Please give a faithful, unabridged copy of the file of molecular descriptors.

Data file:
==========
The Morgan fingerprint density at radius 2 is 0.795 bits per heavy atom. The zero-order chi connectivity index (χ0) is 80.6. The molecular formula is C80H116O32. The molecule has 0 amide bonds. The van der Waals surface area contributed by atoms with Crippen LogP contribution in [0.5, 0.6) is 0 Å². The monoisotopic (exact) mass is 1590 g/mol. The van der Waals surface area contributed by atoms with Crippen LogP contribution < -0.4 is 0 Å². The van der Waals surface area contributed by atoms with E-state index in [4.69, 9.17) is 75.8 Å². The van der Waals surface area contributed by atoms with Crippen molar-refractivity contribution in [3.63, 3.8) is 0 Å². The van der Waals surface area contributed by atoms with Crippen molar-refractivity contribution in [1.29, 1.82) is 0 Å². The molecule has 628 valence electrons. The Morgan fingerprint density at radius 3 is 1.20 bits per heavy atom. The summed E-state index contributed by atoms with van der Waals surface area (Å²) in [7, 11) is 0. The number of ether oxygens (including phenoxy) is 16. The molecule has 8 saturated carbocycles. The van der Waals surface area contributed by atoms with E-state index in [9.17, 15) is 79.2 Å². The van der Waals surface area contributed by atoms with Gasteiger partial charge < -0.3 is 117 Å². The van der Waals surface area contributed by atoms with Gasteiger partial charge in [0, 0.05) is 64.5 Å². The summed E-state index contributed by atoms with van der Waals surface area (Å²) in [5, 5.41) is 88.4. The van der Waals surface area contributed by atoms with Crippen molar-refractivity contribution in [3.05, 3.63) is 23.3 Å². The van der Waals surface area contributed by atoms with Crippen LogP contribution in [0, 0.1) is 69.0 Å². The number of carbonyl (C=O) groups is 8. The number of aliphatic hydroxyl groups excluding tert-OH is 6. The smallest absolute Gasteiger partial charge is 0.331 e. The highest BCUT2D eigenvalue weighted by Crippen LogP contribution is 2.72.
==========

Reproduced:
The Morgan fingerprint density at radius 2 is 0.795 bits per heavy atom. The zero-order chi connectivity index (χ0) is 80.6. The molecular formula is C80H116O32. The molecule has 0 amide bonds. The van der Waals surface area contributed by atoms with Crippen LogP contribution in [0.5, 0.6) is 0 Å². The monoisotopic (exact) mass is 1590 g/mol. The van der Waals surface area contributed by atoms with Crippen LogP contribution < -0.4 is 0 Å². The van der Waals surface area contributed by atoms with E-state index in [4.69, 9.17) is 75.8 Å². The van der Waals surface area contributed by atoms with Crippen molar-refractivity contribution in [3.63, 3.8) is 0 Å². The van der Waals surface area contributed by atoms with Crippen molar-refractivity contribution in [1.29, 1.82) is 0 Å². The molecule has 628 valence electrons. The Morgan fingerprint density at radius 3 is 1.20 bits per heavy atom. The summed E-state index contributed by atoms with van der Waals surface area (Å²) in [7, 11) is 0. The number of ether oxygens (including phenoxy) is 16. The molecule has 8 saturated carbocycles. The van der Waals surface area contributed by atoms with E-state index in [9.17, 15) is 79.2 Å². The van der Waals surface area contributed by atoms with Gasteiger partial charge < -0.3 is 117 Å². The van der Waals surface area contributed by atoms with Gasteiger partial charge in [0, 0.05) is 64.5 Å². The summed E-state index contributed by atoms with van der Waals surface area (Å²) in [5, 5.41) is 88.4. The van der Waals surface area contributed by atoms with Crippen molar-refractivity contribution in [3.05, 3.63) is 23.3 Å². The van der Waals surface area contributed by atoms with Crippen LogP contribution in [0, 0.1) is 69.0 Å². The number of carbonyl (C=O) groups is 8. The number of aliphatic hydroxyl groups excluding tert-OH is 6. The smallest absolute Gasteiger partial charge is 0.331 e. The highest BCUT2D eigenvalue weighted by Crippen LogP contribution is 2.72.